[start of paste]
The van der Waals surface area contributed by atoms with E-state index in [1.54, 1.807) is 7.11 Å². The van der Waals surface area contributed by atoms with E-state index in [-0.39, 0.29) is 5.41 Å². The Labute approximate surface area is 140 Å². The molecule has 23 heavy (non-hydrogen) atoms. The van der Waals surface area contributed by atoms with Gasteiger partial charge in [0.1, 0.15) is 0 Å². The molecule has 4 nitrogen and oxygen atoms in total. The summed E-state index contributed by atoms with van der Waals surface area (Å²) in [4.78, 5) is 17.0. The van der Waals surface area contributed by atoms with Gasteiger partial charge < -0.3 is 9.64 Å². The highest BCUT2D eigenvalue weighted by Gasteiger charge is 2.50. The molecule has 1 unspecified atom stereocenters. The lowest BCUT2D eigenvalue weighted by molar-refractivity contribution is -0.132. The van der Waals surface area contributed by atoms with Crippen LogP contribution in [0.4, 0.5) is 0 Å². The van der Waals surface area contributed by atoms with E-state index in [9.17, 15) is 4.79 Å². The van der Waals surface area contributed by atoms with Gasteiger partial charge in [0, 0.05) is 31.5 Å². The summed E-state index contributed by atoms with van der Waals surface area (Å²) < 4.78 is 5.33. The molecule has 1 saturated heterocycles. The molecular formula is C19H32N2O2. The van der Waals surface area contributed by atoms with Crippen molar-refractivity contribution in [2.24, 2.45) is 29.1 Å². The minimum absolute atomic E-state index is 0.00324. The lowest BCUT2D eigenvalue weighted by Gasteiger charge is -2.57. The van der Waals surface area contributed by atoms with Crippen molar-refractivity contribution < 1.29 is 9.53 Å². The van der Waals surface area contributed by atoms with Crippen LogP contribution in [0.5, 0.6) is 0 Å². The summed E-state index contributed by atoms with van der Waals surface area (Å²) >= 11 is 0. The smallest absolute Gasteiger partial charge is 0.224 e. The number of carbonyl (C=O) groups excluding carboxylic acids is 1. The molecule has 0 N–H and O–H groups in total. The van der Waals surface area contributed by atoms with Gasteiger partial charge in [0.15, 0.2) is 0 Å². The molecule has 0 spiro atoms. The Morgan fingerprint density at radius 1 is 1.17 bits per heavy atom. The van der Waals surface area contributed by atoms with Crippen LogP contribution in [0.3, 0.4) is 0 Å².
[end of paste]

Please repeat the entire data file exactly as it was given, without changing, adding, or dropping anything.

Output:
The van der Waals surface area contributed by atoms with E-state index in [1.54, 1.807) is 7.11 Å². The van der Waals surface area contributed by atoms with E-state index in [-0.39, 0.29) is 5.41 Å². The Labute approximate surface area is 140 Å². The molecule has 23 heavy (non-hydrogen) atoms. The van der Waals surface area contributed by atoms with Gasteiger partial charge in [0.1, 0.15) is 0 Å². The molecule has 4 nitrogen and oxygen atoms in total. The summed E-state index contributed by atoms with van der Waals surface area (Å²) in [4.78, 5) is 17.0. The van der Waals surface area contributed by atoms with Gasteiger partial charge < -0.3 is 9.64 Å². The highest BCUT2D eigenvalue weighted by Gasteiger charge is 2.50. The molecule has 1 unspecified atom stereocenters. The lowest BCUT2D eigenvalue weighted by molar-refractivity contribution is -0.132. The van der Waals surface area contributed by atoms with Crippen LogP contribution in [0.4, 0.5) is 0 Å². The van der Waals surface area contributed by atoms with E-state index in [9.17, 15) is 4.79 Å². The van der Waals surface area contributed by atoms with Gasteiger partial charge in [0, 0.05) is 31.5 Å². The summed E-state index contributed by atoms with van der Waals surface area (Å²) < 4.78 is 5.33. The molecule has 1 saturated heterocycles. The molecular formula is C19H32N2O2. The van der Waals surface area contributed by atoms with Crippen molar-refractivity contribution in [2.24, 2.45) is 29.1 Å². The minimum absolute atomic E-state index is 0.00324. The lowest BCUT2D eigenvalue weighted by Gasteiger charge is -2.57. The van der Waals surface area contributed by atoms with Crippen molar-refractivity contribution < 1.29 is 9.53 Å². The van der Waals surface area contributed by atoms with Crippen LogP contribution in [0.5, 0.6) is 0 Å². The summed E-state index contributed by atoms with van der Waals surface area (Å²) >= 11 is 0. The smallest absolute Gasteiger partial charge is 0.224 e. The number of carbonyl (C=O) groups excluding carboxylic acids is 1. The molecule has 0 N–H and O–H groups in total. The van der Waals surface area contributed by atoms with Gasteiger partial charge in [0.15, 0.2) is 0 Å². The molecule has 0 spiro atoms. The Morgan fingerprint density at radius 1 is 1.17 bits per heavy atom. The van der Waals surface area contributed by atoms with Crippen LogP contribution in [0.3, 0.4) is 0 Å².